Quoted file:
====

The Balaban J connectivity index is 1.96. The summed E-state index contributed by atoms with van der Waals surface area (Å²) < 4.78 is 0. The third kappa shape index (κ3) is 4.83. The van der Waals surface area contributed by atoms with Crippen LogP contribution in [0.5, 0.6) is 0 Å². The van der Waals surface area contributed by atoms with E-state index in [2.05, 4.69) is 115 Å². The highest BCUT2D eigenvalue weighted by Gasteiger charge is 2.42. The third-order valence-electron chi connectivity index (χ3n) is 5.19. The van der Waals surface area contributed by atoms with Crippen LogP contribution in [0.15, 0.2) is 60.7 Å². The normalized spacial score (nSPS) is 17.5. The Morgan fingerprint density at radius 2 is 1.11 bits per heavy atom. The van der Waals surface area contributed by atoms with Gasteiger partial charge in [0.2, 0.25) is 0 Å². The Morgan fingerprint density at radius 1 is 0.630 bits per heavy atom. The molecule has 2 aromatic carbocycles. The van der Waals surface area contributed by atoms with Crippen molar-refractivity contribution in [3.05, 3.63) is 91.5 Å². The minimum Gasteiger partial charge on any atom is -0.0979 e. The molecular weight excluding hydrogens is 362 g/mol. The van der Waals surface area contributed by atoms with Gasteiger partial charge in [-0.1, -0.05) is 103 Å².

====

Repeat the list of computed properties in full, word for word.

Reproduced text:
The Balaban J connectivity index is 1.96. The summed E-state index contributed by atoms with van der Waals surface area (Å²) < 4.78 is 0. The third kappa shape index (κ3) is 4.83. The van der Waals surface area contributed by atoms with Crippen LogP contribution in [0.5, 0.6) is 0 Å². The van der Waals surface area contributed by atoms with E-state index in [2.05, 4.69) is 115 Å². The highest BCUT2D eigenvalue weighted by Gasteiger charge is 2.42. The third-order valence-electron chi connectivity index (χ3n) is 5.19. The van der Waals surface area contributed by atoms with Crippen LogP contribution in [0.15, 0.2) is 60.7 Å². The normalized spacial score (nSPS) is 17.5. The Morgan fingerprint density at radius 2 is 1.11 bits per heavy atom. The van der Waals surface area contributed by atoms with Gasteiger partial charge in [0.2, 0.25) is 0 Å². The Morgan fingerprint density at radius 1 is 0.630 bits per heavy atom. The molecule has 2 aromatic carbocycles. The van der Waals surface area contributed by atoms with Crippen molar-refractivity contribution in [3.05, 3.63) is 91.5 Å². The minimum Gasteiger partial charge on any atom is -0.0979 e. The molecular weight excluding hydrogens is 362 g/mol. The van der Waals surface area contributed by atoms with Gasteiger partial charge in [-0.1, -0.05) is 103 Å².